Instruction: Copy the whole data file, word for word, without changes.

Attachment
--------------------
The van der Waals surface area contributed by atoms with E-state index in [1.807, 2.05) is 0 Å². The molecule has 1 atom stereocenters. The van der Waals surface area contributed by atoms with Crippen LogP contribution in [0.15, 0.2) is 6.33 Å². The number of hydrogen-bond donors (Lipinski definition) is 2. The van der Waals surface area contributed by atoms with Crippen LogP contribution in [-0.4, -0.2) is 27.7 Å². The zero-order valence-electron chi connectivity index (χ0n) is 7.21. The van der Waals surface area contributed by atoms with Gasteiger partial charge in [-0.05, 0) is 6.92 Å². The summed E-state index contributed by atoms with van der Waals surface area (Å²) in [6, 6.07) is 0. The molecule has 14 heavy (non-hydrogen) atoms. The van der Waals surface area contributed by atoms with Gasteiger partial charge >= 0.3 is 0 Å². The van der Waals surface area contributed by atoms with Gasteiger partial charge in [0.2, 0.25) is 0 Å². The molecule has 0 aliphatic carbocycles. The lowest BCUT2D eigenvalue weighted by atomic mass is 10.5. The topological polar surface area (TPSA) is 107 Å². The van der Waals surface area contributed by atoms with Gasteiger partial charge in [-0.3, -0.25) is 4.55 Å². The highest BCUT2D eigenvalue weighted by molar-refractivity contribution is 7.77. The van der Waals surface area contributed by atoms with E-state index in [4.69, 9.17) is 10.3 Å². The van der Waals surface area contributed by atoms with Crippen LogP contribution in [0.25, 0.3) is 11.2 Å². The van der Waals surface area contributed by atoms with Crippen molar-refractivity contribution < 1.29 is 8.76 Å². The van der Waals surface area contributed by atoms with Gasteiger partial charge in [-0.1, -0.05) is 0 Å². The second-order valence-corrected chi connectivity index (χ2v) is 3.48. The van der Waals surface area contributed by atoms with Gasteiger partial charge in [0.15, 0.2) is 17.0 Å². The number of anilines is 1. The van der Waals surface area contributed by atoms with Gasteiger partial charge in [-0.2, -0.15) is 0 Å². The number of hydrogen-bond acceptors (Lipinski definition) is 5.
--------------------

The van der Waals surface area contributed by atoms with E-state index in [1.807, 2.05) is 0 Å². The molecule has 1 atom stereocenters. The van der Waals surface area contributed by atoms with Crippen LogP contribution in [0.15, 0.2) is 6.33 Å². The number of hydrogen-bond donors (Lipinski definition) is 2. The van der Waals surface area contributed by atoms with Crippen LogP contribution in [-0.4, -0.2) is 27.7 Å². The zero-order valence-electron chi connectivity index (χ0n) is 7.21. The van der Waals surface area contributed by atoms with Gasteiger partial charge in [-0.05, 0) is 6.92 Å². The summed E-state index contributed by atoms with van der Waals surface area (Å²) in [6, 6.07) is 0. The molecule has 14 heavy (non-hydrogen) atoms. The van der Waals surface area contributed by atoms with Gasteiger partial charge >= 0.3 is 0 Å². The van der Waals surface area contributed by atoms with Gasteiger partial charge in [0.2, 0.25) is 0 Å². The molecule has 0 aliphatic carbocycles. The lowest BCUT2D eigenvalue weighted by atomic mass is 10.5. The topological polar surface area (TPSA) is 107 Å². The van der Waals surface area contributed by atoms with Gasteiger partial charge in [-0.3, -0.25) is 4.55 Å². The highest BCUT2D eigenvalue weighted by molar-refractivity contribution is 7.77. The van der Waals surface area contributed by atoms with E-state index in [4.69, 9.17) is 10.3 Å². The van der Waals surface area contributed by atoms with Crippen LogP contribution in [0.25, 0.3) is 11.2 Å². The van der Waals surface area contributed by atoms with Crippen molar-refractivity contribution < 1.29 is 8.76 Å². The van der Waals surface area contributed by atoms with Gasteiger partial charge in [-0.1, -0.05) is 0 Å². The second-order valence-corrected chi connectivity index (χ2v) is 3.48. The van der Waals surface area contributed by atoms with Gasteiger partial charge in [0.15, 0.2) is 17.0 Å². The number of anilines is 1. The van der Waals surface area contributed by atoms with Gasteiger partial charge in [-0.2, -0.15) is 0 Å². The number of hydrogen-bond acceptors (Lipinski definition) is 5.